A Kaspersky Lab survey has revealed that nearly a third of all healthcare workers do not receive any cybersecurity training from their employers.
The results are part of a survey the cybersecurity research group completed in response to the enormous spike in large data breaches seen since January 2019. Kaspersky Lab researchers surveyed 1,758 healthcare workers in the United States and Canada to ascertain how the looming threat of a cyber attack is being dealt with by healthcare organizations.
The researchers discovered that 32% of those surveyed stated that their employer failed to offer any cybersecurity training while at work.
This oversight is significant. Employees must be adequately trained to identify and respond to the vast range of threats posed by hackers. Healthcare data, in particular, has a significant black market value, so hackers often put great care into launching sophisticated attacks with a high chance of success.
If employees are not even trained in the basics of cybersecurity, there is little hope that they can adequately defend the organization against sophisticated attacks.
In addition to putting patients at risk of identity theft of fraud, organizations are violating the Health Insurance Portability and Accountability Act by failing to provide adequate training to their workforce.
Providing basic training is often not enough; employers have a responsibility to remind their workforce of cybersecurity risks continuously. Healthcare organizations often fail at this hurdle too; 11% of respondents said they were given cybersecurity training when they began work but had not received any training since. A further 38% of workers said they were given cybersecurity training every year, and nearly a fifth (19%) of healthcare employees said they had been given cybersecurity training but did not feel they had been trained adequately.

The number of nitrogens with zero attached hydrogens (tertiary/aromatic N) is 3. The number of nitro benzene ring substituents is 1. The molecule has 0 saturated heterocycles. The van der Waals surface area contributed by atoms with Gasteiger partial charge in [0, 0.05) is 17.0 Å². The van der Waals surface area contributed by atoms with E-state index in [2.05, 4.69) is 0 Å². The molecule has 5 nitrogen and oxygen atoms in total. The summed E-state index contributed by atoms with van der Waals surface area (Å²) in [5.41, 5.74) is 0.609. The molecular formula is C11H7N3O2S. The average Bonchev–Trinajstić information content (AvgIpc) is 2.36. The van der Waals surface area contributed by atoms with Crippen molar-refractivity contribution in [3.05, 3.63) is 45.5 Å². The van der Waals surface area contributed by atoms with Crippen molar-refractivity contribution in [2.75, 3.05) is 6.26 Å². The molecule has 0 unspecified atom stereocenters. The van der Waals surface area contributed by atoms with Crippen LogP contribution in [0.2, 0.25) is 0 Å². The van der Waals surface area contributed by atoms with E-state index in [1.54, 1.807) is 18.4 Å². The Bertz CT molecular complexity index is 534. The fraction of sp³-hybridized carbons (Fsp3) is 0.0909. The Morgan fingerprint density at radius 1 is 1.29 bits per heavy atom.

Nearly a third 32% of respondents said their managers had given them a copy of their group’s cybersecurity policy, but they had only read through the document once.
The problems are seen higher up in the organization too; 1 in 10 managers was not aware that their company had a cybersecurity policy.
Kaspersky Lab also investigated employee knowledge of one of the most important pieces of healthcare legislation in the United States, HIPAA.
The researchers identified significant gaps in employees’ knowledge of regulatory requirements. For example, 18% of respondents were unaware of what the Security Rule meant, and only 29% of respondents were able to define the correct meaning of the HIPAA Security Rule.
In their report, Kaspersky Lab experts recommend hiring a skilled IT team that understands the unique dangers faced by healthcare groups and has knowledge of the tools that are required to keep protected health information safe and secure.
They also recommended that IT security leaders in each organization must make sure that all members of the workforce receives regular cybersecurity training and is fully conscious of the obligations of HIPAA.
It is also essential to carry out regular assessments of security defences and compliance. Companies that review their cybersecurity framework regularly can identify and address flaws before hackers exploit them.
Data breaches are not only expensive but can cause irreparable reputational damage. Although the initial burden of breach mitigation is significant, it is small in comparison to dealing with the adverse consequences should a breach occur.